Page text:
I recently uploaded a video about my mental health story on to YouTube. It was a spur of the moment recording, knowing that if I had too much time to think about it, I would never have made the video at all. Never could I have realised the impact it created for others.
My journey with mental illness is pretty typical in many ways, but of course it feels unique to me. Long term worry and anxiety from childhood into my teens. My first bout of depressive symptoms becoming prominent in my late teens. A breakdown after my marriage, in which I suffered violence, broke down. Divorce followed soon after.
My biggest breakdown (severe depression and anxiety, with panic attacks) happened out of the blue, or at least it seemed that way to me. A bad bout of flu, triggered laryngitis, which in turn triggered post viral syndrome (which is similar to ME but short-lived) and in turn this triggered severe crippling depression and anxiety. My bedroom became my save haven and my prison. My perfectionism continued to jab at me. I ached from head to toe and felt exhaustion like I’ve never experienced before or since. Even going to the toilet took every ounce of energy I had. And going to the garden, the outside world, could trigger a panic attack. Medication followed and I suffered anaphylaxis, resulting in me refusing medication and struggling for 18 months with nothing. I worked slowly at trying to understand my illness, baby steps and a lot of courage all the way. I eventually managed to attend courses run by Mind (a mental health charity) and I learnt how to control my thoughts, fears and symptoms. This was coupled with counselling. I was blessed to have an Italian lady whose path had crossed with mine in the past and who took a no nonsense approach with me, something I needed. Quite simply she saved my life.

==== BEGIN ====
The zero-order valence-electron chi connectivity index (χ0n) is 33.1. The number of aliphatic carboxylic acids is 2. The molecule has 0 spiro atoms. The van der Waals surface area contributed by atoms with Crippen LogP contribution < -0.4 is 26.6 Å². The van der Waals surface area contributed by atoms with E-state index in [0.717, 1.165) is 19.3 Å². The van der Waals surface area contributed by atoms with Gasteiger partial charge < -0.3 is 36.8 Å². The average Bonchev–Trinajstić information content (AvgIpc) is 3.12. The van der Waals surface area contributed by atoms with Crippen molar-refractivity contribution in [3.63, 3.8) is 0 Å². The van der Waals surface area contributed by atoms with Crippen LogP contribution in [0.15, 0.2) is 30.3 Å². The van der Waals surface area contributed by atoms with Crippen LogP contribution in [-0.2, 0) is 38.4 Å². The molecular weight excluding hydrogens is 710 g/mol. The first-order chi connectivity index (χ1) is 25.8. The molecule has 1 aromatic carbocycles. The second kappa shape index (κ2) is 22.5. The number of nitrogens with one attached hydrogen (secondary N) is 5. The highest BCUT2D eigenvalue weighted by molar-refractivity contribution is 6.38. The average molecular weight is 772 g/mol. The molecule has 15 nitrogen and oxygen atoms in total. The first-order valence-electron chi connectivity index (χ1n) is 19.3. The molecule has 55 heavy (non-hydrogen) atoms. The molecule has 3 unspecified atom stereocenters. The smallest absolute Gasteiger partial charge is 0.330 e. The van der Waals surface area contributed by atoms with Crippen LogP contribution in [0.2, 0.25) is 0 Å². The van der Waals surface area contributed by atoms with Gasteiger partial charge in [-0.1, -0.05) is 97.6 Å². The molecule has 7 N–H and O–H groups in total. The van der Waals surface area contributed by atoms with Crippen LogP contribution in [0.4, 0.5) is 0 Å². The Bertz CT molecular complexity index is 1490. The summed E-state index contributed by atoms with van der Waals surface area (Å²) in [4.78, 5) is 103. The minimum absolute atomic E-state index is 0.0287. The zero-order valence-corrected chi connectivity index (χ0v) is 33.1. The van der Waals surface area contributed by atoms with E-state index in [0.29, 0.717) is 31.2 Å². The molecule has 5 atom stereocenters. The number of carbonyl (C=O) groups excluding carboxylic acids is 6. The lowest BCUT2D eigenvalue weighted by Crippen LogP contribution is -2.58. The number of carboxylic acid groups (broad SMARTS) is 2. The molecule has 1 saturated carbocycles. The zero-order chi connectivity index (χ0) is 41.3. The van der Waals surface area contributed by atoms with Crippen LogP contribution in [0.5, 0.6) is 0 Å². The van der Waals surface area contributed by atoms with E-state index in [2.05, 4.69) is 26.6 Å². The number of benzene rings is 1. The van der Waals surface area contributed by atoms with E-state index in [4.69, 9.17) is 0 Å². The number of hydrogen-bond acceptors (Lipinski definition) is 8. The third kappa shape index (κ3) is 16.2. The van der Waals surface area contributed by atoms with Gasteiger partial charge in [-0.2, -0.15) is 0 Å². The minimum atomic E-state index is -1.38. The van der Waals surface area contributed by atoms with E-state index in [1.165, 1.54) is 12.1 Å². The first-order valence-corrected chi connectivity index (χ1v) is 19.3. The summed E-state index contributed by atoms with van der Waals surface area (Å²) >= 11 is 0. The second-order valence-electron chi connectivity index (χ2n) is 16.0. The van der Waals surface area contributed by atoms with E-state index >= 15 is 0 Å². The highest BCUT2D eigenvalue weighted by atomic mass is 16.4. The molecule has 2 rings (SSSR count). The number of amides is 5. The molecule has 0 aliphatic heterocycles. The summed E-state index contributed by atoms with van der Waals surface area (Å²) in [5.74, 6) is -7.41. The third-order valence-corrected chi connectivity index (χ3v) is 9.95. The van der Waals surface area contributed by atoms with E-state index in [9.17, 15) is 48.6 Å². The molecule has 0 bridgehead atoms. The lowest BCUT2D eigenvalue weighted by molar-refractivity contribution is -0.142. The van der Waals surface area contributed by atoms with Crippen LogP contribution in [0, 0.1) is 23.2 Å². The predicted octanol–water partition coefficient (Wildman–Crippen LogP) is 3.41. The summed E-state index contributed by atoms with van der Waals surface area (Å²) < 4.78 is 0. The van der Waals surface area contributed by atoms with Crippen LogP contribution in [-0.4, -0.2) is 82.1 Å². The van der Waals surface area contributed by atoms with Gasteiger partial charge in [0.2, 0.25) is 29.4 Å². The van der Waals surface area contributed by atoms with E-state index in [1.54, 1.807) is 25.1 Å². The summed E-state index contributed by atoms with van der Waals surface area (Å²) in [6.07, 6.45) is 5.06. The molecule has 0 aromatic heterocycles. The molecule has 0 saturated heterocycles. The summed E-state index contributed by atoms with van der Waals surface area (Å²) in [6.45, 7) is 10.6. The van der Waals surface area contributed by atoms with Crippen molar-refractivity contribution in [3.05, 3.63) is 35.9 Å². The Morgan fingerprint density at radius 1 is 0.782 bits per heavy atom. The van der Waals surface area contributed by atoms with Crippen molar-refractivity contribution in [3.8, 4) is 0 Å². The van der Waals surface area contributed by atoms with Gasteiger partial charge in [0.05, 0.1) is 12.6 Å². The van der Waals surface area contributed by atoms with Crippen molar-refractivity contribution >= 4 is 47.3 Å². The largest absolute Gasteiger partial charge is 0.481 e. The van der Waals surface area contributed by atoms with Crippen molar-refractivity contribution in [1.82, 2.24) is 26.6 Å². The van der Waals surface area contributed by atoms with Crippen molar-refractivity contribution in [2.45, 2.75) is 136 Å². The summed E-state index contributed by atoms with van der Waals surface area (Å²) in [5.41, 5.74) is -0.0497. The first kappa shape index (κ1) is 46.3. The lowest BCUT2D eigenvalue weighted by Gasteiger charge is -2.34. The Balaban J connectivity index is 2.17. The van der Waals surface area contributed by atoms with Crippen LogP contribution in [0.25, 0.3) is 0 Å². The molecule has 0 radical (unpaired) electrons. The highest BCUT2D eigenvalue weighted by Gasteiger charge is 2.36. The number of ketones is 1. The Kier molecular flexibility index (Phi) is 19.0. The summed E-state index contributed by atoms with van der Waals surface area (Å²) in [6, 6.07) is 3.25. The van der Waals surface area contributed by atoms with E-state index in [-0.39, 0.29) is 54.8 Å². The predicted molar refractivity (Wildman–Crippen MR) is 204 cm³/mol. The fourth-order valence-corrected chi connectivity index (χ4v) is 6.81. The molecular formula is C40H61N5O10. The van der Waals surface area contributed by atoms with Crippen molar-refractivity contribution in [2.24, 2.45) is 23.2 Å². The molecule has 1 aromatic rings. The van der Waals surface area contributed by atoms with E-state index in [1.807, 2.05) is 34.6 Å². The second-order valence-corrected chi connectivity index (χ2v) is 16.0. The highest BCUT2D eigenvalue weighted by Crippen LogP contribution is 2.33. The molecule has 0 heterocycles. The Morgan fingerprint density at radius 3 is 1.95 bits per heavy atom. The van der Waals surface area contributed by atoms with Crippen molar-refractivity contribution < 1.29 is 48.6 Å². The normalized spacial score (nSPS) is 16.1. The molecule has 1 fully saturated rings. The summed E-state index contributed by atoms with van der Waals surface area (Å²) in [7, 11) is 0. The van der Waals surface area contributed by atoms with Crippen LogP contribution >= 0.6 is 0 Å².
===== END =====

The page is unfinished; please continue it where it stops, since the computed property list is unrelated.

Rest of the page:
After counselling ended I was left with no support and I really struggled. Suicidal thoughts plagued me all day every day and my mood was deteriorating. I went to see the doctor and was very frank with him “refer me to the Mental Health Team or I won’t be here in a week’s time”. Thankfully he took me seriously and I got the referral. This led to time on the Wedgwood Unit (the mental health ward at my local hospital) as an outpatient; medication and a bereavement happened in that time, along with unpleasant side effects. It was a difficult time. Time, that in reflection, most definitely saved me.
Would I choose to have depression? No. Would I change what I’ve learnt? Absolutely not. I think I am a more understanding compassionate person now, than I was before. The only thing I wish was different, was my ability to go out with anxiety, but it’s a small price to pay in comparison to full-blown depression.
Since uploading my story to YouTube I have been astonished and humbled by everyone’s response. Everybody had either been through it themselves or knew someone who had. Some even recognised symptoms they were having and are now seeking help. I never really thought about how much my story could help others. I had always been ashamed of my illness, but now I see it as a badge of honour. I survived! Not only survived but I’ve grown. I’ve seen many people who did not survive the battle and that will always break my heart. In short, I’m lucky! I am the 1 in 4 who suffers from a mental illness and I can function; I can live and enjoy the things that life has to offer!
So if you are a sufferer, please know this; you are not alone. There is an army of us throughout the world who share our stories and fight the daily battle you are also fighting. Don’t give up! Even when it feels like you can’t go on one second more, trust me, things can get better; seek help, don’t give up, “reach out”; I promise it will be worth it!